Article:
IN a country of more than 160 million people, it is impossible to agree totally on anything, even if it is posted as being beneficial to all. Countries with smaller populations – and families of smaller numbers – also disagree raucously to decisions that oppose their individual interests.
Nowhere is individual interest more pronounced than in Nigerian politics, where the interests of leaders are positioned as the interest of the majority, better still national interests. The belligerent language in which these interests are expressed is purposely coined to create rooms for interpretations that would suit audiences.
Party enthusiasts could see the bitter exchanges as calls to bellicosity. Once they are sufficiently incited, it is more difficult to return the crowd to peace.
The caustic language of leaders of the All Progressive Congress, APC, as they charge their followers to offer “stiff resistance” to government policies and threats of unseen resistance can cause violent disagreements.
“The APC has resolved that henceforth, every act of impunity of the PDP and the Presidency will be met with stiff resistance in the form of a vociferous telegraphing of people power, the likes of which have not been witnessed in these parts,” Lai Mohammed, its spokesman, said.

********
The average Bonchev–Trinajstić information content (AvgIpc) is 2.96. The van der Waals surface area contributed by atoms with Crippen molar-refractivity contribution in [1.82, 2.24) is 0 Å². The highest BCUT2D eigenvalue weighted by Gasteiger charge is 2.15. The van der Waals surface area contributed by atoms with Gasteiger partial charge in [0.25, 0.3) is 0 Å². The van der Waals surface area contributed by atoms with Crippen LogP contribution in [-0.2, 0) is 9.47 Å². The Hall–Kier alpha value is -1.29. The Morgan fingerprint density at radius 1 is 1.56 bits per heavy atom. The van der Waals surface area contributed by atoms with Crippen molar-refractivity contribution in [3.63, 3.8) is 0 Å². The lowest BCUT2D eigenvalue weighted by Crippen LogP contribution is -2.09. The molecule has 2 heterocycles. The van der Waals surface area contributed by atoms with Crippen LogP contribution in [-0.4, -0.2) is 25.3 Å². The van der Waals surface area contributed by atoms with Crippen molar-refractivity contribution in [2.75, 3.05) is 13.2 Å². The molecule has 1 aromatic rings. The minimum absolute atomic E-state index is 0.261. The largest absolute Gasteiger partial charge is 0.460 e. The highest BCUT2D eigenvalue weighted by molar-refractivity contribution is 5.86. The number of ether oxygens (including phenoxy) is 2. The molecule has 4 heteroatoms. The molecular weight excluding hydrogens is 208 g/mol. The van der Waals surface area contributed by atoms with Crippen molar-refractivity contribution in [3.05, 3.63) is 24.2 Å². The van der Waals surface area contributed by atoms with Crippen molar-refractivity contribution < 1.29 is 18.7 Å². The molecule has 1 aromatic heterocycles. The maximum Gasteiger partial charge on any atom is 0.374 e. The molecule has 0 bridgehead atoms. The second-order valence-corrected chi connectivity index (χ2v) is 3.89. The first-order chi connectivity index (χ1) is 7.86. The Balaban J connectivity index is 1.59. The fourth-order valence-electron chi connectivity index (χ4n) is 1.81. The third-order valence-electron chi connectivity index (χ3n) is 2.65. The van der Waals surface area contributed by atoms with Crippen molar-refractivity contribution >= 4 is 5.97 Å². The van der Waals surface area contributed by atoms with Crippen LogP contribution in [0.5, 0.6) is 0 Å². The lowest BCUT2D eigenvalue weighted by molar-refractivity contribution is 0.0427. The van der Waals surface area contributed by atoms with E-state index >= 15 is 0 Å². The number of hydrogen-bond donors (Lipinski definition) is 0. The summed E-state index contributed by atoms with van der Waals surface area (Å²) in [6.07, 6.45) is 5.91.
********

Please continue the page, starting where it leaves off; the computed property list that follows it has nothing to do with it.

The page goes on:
APC sounds as if it wants to be lawless, the same accusation it mostly heaps on PDP and the Presidency. Who would determine impunity for APC to unleash “stiff resistance”? What type of resistance is APC planning that is alien to these parts?
The Presidency tactlessly replied in similar measures. It has promised treason for anyone who causes trouble. “The presidency warns that the APC and any persons who make themselves its willing tools for the breach of public order and safety will be made to face the full sanctions of the law. Those who are threatening fire and brimstone should be ready for consequences of treasonable action,” it said in a Reuben Abati statement.
Both positions are miserably below the standards for decorous public discourse of issues of grave importance. Discourse is important to generation of more ideas, better perspectives and more importantly options. Nigeria is in dire need of these to manage its challenges. Neither the ruling PDP nor APC, the opposition, appears to appreciate the enormity of the country’s challenges or have answers to them.
PDP refuses to be drawn into discussions about how it is managing Nigeria. APC, on the other hand, devotes itself to opposing everything, without a clear message of its plans to lead Nigeria to the lofty expectations it is building.
Politicians can disagree without threatening each other. They can make their points without inciting the public, bearing in mind that “widespread repercussions” of disorder can affect anyone.